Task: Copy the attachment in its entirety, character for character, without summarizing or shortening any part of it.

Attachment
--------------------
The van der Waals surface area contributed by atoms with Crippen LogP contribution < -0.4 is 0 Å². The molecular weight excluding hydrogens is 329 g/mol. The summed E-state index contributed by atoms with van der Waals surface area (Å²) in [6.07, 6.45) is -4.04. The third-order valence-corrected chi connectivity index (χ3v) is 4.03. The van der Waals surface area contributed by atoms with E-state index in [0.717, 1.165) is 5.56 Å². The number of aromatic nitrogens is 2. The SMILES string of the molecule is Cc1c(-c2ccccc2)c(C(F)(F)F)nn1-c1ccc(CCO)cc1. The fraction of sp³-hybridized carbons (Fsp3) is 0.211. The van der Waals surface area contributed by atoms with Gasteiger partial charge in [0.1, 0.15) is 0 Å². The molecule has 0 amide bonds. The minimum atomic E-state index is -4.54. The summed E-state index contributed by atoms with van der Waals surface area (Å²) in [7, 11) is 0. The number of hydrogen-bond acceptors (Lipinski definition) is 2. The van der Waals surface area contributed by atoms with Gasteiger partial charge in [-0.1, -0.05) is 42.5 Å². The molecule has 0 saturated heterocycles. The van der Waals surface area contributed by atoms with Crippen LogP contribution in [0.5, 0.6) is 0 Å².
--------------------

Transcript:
The van der Waals surface area contributed by atoms with Crippen LogP contribution < -0.4 is 0 Å². The molecular weight excluding hydrogens is 329 g/mol. The summed E-state index contributed by atoms with van der Waals surface area (Å²) in [6.07, 6.45) is -4.04. The third-order valence-corrected chi connectivity index (χ3v) is 4.03. The van der Waals surface area contributed by atoms with E-state index in [0.717, 1.165) is 5.56 Å². The number of aromatic nitrogens is 2. The SMILES string of the molecule is Cc1c(-c2ccccc2)c(C(F)(F)F)nn1-c1ccc(CCO)cc1. The fraction of sp³-hybridized carbons (Fsp3) is 0.211. The van der Waals surface area contributed by atoms with Gasteiger partial charge in [0.1, 0.15) is 0 Å². The molecule has 0 amide bonds. The minimum atomic E-state index is -4.54. The summed E-state index contributed by atoms with van der Waals surface area (Å²) in [7, 11) is 0. The number of hydrogen-bond acceptors (Lipinski definition) is 2. The van der Waals surface area contributed by atoms with Gasteiger partial charge in [-0.1, -0.05) is 42.5 Å². The molecule has 0 saturated heterocycles. The van der Waals surface area contributed by atoms with Crippen LogP contribution in [0.5, 0.6) is 0 Å².